I need to check on the comments for the site. I received some great responses and I want to include them here. Ryan Slott commented on Facebook regarding his basketball coaching experience (need more information Ryan and I will share here). I think there are some great analogies. Ryan has a wealth of experience in coaching and has fantastic insight into sports in general, particularly soccer, that are refreshing given his background. Maybe we can get him to clarify his facebook comments:
Stu Taylor is an exceptional soccer trainer who works for Texas Rush. I had the privilege of attending the USSF D Course with him and participating with him during his sessions. He is a wonderful teacher of the game. He has an excellent grasp of the game, great coaching demeanor, and intimately knows the balance between coaching and teaching (and I do not give out praise lightly). Here are his comments:
I know, evaluating my own coaching whilst I read it, that I don’t spend sessions focusing on weak foot development but I do enforce that players do not shy away from using it.For example, the other week with my U9 Girls we focused on playing to the front foot (to improve our ability to play out the back and improve speed of play), the activity was simple, the player receiving the ball had to check in and out away from a cone (defender) to give themselves space to receive on their front foot. One thing I added was that they checked in and out both ways from the cone, so that they were opening up either way. This put them in the position, if they were going to do the activity properly to receive on their weaker foot. Yes, a lot started using their prominent foot but they quickly figured out that using that prominent foot sometimes takes you in the wrong direction as its your back foot when opened out someways. (with emphasis)I think that putting players in the position where they have to think about which is the correct foot to use in that situation is a good way to make the player realize the importance of using both feet, or figure out a successful way to get the ball back to that stronger foot quicker (which is what Robben clearly does).Some things I do are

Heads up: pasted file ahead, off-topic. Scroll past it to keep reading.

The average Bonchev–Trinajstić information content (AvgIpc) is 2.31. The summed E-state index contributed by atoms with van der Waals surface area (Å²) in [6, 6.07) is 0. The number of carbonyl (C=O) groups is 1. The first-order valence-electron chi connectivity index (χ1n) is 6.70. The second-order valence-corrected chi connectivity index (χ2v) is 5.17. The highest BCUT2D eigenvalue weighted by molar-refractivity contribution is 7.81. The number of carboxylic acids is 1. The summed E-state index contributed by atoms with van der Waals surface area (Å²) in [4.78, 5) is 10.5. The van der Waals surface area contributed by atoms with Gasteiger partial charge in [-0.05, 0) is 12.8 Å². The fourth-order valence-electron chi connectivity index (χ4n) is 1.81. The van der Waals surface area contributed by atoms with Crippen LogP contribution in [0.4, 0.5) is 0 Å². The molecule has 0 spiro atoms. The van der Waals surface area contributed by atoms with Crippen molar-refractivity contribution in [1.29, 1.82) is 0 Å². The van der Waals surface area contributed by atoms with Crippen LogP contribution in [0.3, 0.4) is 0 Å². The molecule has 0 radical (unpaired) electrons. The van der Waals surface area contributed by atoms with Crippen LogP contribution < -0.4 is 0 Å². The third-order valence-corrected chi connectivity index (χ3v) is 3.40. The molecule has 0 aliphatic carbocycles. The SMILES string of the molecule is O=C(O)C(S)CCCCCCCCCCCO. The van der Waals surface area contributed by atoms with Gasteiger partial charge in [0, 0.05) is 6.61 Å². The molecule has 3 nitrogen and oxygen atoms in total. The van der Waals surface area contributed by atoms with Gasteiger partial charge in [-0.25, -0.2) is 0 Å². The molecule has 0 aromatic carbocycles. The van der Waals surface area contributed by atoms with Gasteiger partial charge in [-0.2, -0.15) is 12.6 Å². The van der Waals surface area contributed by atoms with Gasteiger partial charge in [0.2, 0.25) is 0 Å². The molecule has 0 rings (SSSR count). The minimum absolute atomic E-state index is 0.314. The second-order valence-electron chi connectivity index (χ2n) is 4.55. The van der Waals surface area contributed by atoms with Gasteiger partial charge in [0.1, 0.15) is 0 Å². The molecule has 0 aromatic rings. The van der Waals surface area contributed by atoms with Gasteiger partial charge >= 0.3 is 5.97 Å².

- I regular switch my LB/RB during the game so that they can play both sides, also my RM and LM too.
- I do push my players to work on both feet when I give them homework such as shooting repetition or passing.I think using guided discovery is a great way to to get your players thinking about the errors they make, “Was that that the right decision?” is something I use a lot.Regards,
My two cents, for what it’s worth — for my littles, the “Number One Practice Rule” is “Whatever you can do with your right foot, you can do with your left.” (The Number One Game Rule, for another day, is “Don’t just kick it!”).
I run about 60-70% of technical stuff with the R foot. I try to alternate but I always start with the R (because it’s more comfortable for the girls) and oftentimes I end up with extra reps on the R for that reason.The outcome has been that they are proficient with the R and competent with the L. It seems to work well enough in games at this level. Of course, the girls who have the real natural ability are able to go to the L more effectively and more often. Alli Moff got the same training everyone else did from U8, but she has always been able to strike just as effectively with L as R. Back to the current littles, at least everyone has exposure to it and can use it when they need to, “break glass in case of emergency.”I have not yet had a little one that was a natural left-footer like Madison Soileau or (if you remember her) Joey Whalen. So I don’t know what would happen there.John